In cases of dual diagnosis, all co-occurring issues must be treated simultaneously. Because of this, it’s important to have a treatment team that understands all the factors in play.
Something as simple as the rapport experienced between a counselor and client can contribute to a higher likelihood of continued recovery after treatment.5
As a result, individual therapy is essential to effective addiction treatment. While most programs incorporate some forms of group therapy, specific gains are often made in individual therapy.
Educating clients about the mental and emotional contributors to their addiction can help them recognize the triggers that might reignite the addictive cycle. It is also helpful to enable individuals to process the thought patterns that accompany cravings and the relationships that may encourage relapse, so they can develop coping mechanisms to help them work through, or avoid, certain thoughts or circumstances that might cause them to relapse. This can be accomplished through various forms of therapy.
Cognitive Behavioral TherapyCognitive behavioral therapy (CBT) is a type of counseling that helps a person learn to recognize the specific situations that cause addictive behaviors to occur, so the person can then practice strategies to avoid those triggers and behaviors.
A research review from The American Journal of Psychiatry cited a number of studies in which the effects of CBT were not only helpful while the therapy was in process, but were also effective, even sometimes growing more effective, after therapy was discontinued.6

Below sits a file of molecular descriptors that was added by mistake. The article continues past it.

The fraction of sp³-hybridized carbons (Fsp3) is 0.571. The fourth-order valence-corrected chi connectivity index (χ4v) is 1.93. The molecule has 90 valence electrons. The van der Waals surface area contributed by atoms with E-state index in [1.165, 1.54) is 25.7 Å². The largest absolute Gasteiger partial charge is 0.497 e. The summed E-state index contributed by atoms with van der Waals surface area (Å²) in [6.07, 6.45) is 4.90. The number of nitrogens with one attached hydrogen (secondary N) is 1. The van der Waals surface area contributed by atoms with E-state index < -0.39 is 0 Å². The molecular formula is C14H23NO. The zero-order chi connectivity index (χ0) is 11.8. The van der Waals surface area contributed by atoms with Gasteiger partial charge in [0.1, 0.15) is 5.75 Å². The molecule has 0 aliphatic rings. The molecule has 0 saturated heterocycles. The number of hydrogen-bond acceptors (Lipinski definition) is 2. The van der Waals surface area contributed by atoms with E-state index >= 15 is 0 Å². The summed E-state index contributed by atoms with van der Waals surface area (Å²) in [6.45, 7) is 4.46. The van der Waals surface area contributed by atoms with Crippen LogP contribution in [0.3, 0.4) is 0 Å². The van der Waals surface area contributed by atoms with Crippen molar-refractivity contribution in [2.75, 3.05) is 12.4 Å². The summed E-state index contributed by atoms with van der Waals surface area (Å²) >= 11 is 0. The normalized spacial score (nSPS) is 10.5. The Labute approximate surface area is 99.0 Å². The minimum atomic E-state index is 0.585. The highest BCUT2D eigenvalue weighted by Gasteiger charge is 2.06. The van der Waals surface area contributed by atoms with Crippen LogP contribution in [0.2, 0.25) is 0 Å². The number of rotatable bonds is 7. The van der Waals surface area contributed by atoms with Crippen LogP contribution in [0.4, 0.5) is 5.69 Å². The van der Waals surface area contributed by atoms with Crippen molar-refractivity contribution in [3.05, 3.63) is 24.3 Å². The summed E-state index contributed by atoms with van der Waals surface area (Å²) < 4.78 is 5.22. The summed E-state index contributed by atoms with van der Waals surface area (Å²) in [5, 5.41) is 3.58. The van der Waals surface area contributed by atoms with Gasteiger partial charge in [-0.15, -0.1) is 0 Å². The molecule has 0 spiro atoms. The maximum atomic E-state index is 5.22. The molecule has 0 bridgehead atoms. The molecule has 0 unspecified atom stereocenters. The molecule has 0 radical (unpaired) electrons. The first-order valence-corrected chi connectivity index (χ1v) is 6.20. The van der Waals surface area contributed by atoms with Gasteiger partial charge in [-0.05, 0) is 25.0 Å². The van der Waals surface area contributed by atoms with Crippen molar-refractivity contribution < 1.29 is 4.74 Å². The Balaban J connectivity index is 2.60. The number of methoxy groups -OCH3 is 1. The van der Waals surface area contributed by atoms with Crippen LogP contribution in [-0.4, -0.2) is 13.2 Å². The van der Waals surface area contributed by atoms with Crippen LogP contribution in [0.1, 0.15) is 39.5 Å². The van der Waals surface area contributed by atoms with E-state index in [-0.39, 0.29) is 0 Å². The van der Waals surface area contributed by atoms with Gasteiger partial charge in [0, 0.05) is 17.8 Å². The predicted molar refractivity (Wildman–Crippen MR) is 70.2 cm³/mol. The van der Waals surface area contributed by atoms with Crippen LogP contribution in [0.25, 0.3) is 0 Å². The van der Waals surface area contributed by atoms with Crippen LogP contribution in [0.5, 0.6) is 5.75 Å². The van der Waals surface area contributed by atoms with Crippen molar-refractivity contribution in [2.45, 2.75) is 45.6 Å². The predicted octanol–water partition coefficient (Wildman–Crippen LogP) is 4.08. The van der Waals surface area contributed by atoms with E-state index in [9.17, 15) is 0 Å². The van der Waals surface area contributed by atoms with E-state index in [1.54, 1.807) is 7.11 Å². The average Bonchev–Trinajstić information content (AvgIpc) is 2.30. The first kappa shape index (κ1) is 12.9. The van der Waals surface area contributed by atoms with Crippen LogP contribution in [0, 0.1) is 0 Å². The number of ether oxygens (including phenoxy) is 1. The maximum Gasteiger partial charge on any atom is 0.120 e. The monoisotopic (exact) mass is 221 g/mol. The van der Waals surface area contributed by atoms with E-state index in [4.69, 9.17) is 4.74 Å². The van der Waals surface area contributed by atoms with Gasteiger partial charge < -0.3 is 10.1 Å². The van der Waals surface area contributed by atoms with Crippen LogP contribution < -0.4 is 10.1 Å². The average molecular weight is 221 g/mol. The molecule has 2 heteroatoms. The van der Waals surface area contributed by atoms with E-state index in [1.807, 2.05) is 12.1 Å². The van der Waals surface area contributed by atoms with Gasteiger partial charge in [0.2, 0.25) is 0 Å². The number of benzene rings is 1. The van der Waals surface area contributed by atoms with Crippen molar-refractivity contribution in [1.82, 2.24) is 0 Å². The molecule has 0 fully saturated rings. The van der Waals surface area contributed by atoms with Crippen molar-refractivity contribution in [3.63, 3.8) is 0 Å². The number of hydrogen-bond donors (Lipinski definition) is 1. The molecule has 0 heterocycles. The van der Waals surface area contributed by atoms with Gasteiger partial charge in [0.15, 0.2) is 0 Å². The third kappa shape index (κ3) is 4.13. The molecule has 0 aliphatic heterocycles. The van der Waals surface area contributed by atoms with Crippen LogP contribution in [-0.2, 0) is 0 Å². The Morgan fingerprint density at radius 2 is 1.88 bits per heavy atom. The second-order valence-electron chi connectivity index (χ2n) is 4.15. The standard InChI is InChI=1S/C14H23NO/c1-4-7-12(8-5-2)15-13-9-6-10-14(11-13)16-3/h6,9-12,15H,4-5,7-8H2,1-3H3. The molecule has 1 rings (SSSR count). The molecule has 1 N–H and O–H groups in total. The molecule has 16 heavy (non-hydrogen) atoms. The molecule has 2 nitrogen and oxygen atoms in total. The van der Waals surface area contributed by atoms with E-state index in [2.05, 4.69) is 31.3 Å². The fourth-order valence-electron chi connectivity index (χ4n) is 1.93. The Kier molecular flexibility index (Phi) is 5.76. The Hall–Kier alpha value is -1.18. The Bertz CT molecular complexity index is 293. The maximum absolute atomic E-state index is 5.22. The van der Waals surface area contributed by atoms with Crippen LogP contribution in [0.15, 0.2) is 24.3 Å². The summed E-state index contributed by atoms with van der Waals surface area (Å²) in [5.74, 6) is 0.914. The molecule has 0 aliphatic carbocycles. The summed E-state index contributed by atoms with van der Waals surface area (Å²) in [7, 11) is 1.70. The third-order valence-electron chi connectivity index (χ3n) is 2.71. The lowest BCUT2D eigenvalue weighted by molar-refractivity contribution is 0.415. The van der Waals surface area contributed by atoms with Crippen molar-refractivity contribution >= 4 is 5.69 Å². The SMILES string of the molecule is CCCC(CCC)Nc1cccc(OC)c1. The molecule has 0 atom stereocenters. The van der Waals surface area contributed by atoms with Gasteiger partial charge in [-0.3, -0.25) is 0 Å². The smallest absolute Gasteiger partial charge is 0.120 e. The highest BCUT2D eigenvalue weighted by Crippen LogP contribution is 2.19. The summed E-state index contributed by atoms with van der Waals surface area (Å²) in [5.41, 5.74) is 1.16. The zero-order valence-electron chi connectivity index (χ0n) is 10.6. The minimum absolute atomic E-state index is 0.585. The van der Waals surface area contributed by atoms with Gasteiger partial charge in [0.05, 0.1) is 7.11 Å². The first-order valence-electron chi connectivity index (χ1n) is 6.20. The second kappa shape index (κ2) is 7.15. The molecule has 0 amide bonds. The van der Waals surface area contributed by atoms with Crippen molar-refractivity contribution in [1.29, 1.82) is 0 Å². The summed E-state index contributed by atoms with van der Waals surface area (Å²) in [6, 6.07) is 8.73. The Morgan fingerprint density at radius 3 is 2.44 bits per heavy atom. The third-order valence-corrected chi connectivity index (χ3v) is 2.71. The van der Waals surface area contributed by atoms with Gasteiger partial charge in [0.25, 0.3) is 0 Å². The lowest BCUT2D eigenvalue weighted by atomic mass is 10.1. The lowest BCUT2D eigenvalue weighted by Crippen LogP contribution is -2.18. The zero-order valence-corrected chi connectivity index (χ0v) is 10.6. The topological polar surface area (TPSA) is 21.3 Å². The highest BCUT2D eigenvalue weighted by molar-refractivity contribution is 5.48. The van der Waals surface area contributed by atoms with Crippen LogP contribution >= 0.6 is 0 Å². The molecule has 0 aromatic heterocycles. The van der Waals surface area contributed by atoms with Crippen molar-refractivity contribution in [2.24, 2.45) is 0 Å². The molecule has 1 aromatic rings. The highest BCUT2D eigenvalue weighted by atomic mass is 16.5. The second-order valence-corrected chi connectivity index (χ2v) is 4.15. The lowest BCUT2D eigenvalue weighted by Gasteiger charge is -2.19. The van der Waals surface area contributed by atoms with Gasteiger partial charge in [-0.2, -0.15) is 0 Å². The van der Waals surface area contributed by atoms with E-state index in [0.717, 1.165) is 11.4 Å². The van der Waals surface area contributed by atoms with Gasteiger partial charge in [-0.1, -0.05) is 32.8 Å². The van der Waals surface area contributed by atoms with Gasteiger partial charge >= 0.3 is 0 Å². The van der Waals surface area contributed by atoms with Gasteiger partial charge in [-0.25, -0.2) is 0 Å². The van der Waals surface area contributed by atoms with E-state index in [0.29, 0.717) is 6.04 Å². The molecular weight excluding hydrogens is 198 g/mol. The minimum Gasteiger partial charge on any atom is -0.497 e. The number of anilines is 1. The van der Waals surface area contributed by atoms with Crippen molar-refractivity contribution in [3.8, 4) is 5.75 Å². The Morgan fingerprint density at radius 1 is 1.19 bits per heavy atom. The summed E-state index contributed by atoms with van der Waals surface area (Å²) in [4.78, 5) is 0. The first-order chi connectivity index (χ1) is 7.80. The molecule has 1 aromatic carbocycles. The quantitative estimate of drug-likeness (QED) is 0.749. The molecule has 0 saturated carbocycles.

One of these studies found that adding CBT to a slow taper of benzos for people with anxiety disorders was more helpful in reducing benzo use than the slow taper alone.6 Three months after treatment, 77 percent of those who had received both the slow taper and the therapy remained in recovery.6
Family or Couples Counseling and Education
During residential treatment, it’s helpful to get the individual’s family or partner involved in therapy. This can encourage family members to support the person’s new skills and behaviors after treatment is over.
As discussed in the Treatment Improvement Protocols from the Substance Abuse and Mental Health Services Administration (SAMHSA), information about the substance abuse disorder and its implications can support the recovery person’s loved ones. This information includes:
- What the treatments are and how they work.
- What to expect after the person is released from treatment.
- How to support the results of treatment.
- Post-treatment programs and resources.